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A very early look at Kentucky's place in the SEC for 2008-09 -- Part 3

We have already looked at the strengths, weaknesses, opportunities and threats for UK basketball in the 2008-09 season.  What I'd like to do now is tie all that together into a coherent picture of how I see the SEC next year.

Eastern Division

The main three threats to win the Eastern division next year, as I see it, are Tennessee and Kentucky, Florida and Vanderbilt in that order.  You may want to look at the previous overall analysis of the East I did a couple of weeks back.

Tennessee returns a good portion of their highly successful 2007-08 team, but their losses are critical ones.  Chris Lofton brought heart, brains and pure shooting.  JaJuan Smith brought tremendous athleticism and scoring ability.  Losing these two players alone would be enough to set the Volunteers back a bit.  But the dismissal of veteran big man Duke Crews and combo guard Ramar Smith, both 5-star players out of high school makes it tougher. 

Tennessee will be larger and somewhat slower next year due to the fact that less athletic players Jurick and Williams will be spending most of the time in the post,  and will lose much of its devastating perimeter game.  Overall, I see the Vols being considered a slight favorite over Kentucky because of uncertainty surrounding the UK point guard situation, but I'm going to call them even for this moment.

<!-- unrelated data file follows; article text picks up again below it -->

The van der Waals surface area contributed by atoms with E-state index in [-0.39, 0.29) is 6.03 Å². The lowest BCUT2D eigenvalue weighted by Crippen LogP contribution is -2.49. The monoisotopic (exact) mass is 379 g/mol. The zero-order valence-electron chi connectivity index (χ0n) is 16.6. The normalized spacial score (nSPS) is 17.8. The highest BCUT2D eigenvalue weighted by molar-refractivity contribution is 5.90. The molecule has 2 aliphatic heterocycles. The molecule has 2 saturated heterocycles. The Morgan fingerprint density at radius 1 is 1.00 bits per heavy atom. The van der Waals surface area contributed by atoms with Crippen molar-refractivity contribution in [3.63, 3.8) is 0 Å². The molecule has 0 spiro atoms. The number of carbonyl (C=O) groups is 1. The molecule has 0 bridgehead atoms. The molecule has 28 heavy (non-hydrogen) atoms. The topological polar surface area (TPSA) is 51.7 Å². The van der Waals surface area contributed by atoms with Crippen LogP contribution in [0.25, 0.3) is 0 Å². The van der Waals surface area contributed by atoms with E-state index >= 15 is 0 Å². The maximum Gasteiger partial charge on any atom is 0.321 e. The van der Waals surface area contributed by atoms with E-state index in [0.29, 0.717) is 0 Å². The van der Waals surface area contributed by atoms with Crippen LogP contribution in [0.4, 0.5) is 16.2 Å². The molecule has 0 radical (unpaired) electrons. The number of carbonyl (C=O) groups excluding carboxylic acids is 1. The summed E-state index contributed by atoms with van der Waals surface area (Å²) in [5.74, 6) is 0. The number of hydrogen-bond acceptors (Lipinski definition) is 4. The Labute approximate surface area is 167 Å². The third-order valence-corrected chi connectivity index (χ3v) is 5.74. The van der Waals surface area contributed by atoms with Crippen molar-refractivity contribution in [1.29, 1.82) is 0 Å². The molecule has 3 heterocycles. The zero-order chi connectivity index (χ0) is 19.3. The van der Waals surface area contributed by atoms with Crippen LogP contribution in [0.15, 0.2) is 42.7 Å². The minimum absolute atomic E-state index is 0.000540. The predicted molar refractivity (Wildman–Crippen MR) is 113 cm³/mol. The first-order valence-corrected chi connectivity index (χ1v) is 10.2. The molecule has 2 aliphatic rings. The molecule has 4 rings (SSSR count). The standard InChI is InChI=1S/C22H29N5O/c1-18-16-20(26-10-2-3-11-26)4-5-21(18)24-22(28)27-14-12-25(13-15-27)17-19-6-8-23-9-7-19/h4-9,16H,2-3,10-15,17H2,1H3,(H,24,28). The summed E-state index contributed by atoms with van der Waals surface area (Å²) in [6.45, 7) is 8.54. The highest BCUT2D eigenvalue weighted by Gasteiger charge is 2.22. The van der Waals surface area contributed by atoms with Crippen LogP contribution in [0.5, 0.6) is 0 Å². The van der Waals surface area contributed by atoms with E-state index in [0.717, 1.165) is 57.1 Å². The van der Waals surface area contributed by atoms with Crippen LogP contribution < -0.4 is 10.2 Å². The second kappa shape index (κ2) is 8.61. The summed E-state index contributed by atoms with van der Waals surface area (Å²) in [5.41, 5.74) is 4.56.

Kentucky adds a lot of athleticism and length, but loses most of its scoring.  The two big questions right now are Jasper's decision and Liggins' qualification.  Liggins did not achieve a qualifying score in his last attempt, and now has two more tries, one at the SAT and one at the ACT in June.  If one of those does not achieve qualifying levels and Jasper does not return, Kentucky will have major problems at the point.  But if either Jasper returns or Liggins qualifies, Kentucky should have a good shot at the East.

The thing to like about the Kentucky team that we have yet to see is their potential for being a truly special defensive team.  Lead by last year's defensive stopper Ramon Harris, Gillispie has recruited the kind of long, athletic players that should be capable of inflicting agonizing scoring droughts on opposing teams, and taking the heart from their offense.  What this team appears to lack is sufficient scoring threats, but there has been some remarks by Ramel Bradley that Kevin Galloway is capable of scoring.  Whatever the case, with Patterson and Meeks back at full speed, some size in the middle and a point guard to run the show, this Wildcat team is a major threat to reclaim the Wildcat's rightful place on top of the Eastern Division.  First or second in the East, depending on the resolution of the point guard problem.

Florida has the talent to win the East, but we don't know if they have the heart or mix of personnel.  Last year, the Gators were soft in the middle with Maurice Speights the only real post threat.  This year, the Gators shore up their front line with 4-stars Kenny Kadji, Allan Chaney and Eloy Vargas.

The big question for the Gators remains Speights.  He has declared for the NBA draft, and he is absolutely critical to the Gators' hopes next year.  If Speights returns, the Gators contend for the East.  If he does not, they are likely to wind up third behind Kentucky and Tennessee.  With some mock drafts showing Speights going in the mid to late first round, I consider it only about a 40% chance that he returns at this point.  Florida looks like a solid third in the East next year to me, but Vince Gagliano at Orange and Blue Hue has more on their chances.

Western Division

Alabama, Mississippi State and Ole Miss in that order are the three teams that I think will compete for the West.  Arkansas cannot be ruled out, as John Pelprhey has some nice young talent returning, but I think their youth is such that an SEC West championship will be a bridge too far for them.  Again, you can refer to my previous West analysis to see details.